The Aurora Borealis shoots out from behind Vestrahorn during twilight, electrifying this Icelandic scene.

“The bedrock nature of space and time are science’s great ‘open frontiers.’ These are parts of the intellectual map where we’re still groping for the truth – where, in the fashion of ancient cartographers, we must still inscribe ‘here be dragons.’” – Martin Rees

One fascinating result of space and science is the Aurora Borealis, a phenomenon created by the collision between particles in the Earth’s magnetosphere and solar winds shot straight from the sun.

The first time I ever saw auroras was at Vestrahorn, a mountain whose elongated, jagged peaks make it look like the spine of a sleeping dragon.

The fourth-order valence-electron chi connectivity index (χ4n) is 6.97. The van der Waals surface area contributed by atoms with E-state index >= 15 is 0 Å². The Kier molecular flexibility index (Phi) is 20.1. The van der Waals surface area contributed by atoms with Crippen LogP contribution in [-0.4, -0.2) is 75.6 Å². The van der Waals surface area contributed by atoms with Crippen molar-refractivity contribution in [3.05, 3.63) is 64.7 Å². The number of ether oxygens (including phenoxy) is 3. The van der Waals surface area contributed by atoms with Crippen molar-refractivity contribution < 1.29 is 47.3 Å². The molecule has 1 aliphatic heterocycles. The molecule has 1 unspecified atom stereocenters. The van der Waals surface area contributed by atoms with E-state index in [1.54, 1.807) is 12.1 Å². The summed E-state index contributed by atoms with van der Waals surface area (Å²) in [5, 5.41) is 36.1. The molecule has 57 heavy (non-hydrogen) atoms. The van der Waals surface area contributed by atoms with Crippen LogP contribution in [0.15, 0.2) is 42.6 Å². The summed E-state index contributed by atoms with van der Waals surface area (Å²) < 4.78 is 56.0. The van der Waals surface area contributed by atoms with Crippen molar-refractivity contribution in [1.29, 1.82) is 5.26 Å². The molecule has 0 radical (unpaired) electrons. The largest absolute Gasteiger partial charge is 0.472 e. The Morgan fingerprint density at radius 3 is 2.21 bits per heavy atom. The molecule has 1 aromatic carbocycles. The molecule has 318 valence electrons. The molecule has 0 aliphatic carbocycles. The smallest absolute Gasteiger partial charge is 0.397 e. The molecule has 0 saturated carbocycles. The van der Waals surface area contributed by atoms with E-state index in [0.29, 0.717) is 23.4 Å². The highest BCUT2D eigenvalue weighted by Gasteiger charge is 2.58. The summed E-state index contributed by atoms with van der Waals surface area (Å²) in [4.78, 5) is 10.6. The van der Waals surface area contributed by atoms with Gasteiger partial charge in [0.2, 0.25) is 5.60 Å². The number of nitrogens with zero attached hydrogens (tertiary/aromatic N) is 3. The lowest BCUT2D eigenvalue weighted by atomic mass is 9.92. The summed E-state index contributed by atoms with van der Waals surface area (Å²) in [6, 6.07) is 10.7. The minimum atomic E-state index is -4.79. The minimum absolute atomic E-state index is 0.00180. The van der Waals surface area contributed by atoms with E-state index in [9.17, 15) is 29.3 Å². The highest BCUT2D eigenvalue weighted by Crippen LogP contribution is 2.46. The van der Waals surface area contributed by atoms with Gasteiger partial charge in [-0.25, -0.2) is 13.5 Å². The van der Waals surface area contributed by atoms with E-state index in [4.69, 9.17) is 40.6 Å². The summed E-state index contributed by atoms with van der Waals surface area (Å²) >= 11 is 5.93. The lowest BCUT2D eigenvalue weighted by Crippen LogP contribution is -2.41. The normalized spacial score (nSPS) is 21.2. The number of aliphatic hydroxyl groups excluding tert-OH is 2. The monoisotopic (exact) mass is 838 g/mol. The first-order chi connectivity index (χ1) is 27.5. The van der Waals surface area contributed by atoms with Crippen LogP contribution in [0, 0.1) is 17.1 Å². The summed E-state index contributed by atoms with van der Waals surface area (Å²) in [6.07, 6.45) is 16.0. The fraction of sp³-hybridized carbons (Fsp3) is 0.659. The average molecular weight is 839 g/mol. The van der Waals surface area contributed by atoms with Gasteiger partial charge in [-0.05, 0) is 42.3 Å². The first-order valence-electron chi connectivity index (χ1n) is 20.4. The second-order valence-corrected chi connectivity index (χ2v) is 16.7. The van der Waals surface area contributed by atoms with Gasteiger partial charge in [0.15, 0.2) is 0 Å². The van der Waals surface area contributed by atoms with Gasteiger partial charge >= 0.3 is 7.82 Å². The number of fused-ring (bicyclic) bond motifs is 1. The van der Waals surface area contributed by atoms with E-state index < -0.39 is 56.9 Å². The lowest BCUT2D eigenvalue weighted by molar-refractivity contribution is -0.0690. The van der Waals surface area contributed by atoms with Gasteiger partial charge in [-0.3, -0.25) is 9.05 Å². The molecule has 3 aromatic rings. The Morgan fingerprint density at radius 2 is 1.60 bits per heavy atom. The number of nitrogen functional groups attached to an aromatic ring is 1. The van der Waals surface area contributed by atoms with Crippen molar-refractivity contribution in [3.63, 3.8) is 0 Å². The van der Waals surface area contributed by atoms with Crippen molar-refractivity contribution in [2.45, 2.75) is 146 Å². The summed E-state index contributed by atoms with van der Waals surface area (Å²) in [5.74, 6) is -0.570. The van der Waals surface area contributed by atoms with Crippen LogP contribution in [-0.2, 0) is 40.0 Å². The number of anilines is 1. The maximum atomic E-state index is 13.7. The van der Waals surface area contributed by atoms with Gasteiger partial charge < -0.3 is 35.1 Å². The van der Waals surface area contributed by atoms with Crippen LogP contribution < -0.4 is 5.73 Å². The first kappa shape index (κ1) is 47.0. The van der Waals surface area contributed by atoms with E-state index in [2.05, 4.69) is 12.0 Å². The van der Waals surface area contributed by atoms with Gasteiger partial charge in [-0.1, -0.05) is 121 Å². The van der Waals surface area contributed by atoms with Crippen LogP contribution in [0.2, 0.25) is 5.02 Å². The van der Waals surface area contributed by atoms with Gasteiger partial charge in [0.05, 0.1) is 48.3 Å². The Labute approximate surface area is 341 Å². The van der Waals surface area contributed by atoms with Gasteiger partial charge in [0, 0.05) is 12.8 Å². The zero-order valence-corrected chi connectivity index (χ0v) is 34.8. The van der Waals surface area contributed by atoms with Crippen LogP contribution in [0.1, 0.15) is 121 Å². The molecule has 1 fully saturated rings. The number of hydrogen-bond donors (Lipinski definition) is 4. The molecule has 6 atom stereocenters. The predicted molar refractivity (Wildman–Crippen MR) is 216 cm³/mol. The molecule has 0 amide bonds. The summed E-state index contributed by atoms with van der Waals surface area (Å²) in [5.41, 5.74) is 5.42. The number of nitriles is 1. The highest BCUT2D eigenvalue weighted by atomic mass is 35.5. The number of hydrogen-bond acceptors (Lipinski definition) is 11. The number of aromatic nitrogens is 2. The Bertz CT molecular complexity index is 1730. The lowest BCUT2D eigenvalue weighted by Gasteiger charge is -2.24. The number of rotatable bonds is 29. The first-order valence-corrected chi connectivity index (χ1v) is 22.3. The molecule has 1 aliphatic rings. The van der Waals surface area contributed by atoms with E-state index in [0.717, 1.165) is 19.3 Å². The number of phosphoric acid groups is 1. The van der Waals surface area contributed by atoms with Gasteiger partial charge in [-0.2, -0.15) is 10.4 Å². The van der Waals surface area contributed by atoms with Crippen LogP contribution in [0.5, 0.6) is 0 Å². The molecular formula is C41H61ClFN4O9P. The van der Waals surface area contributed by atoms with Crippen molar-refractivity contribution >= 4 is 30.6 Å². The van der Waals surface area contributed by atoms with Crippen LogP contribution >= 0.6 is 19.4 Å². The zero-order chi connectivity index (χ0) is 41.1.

They came at twilight. At first, they glowed ever so faintly. Because I had never seen them before, I wondered with a sigh, “Is that it?” But then, not a minute later, they shot out from behind Vestrahorn with the fury of dragon’s breath, with the all-consuming incandescence of the wildfire from Game of Thrones.

In that moment, the dragon of Vestrahorn became the light in the darkness – bridging the earth and the cosmos and illuminating the map to the great frontier.

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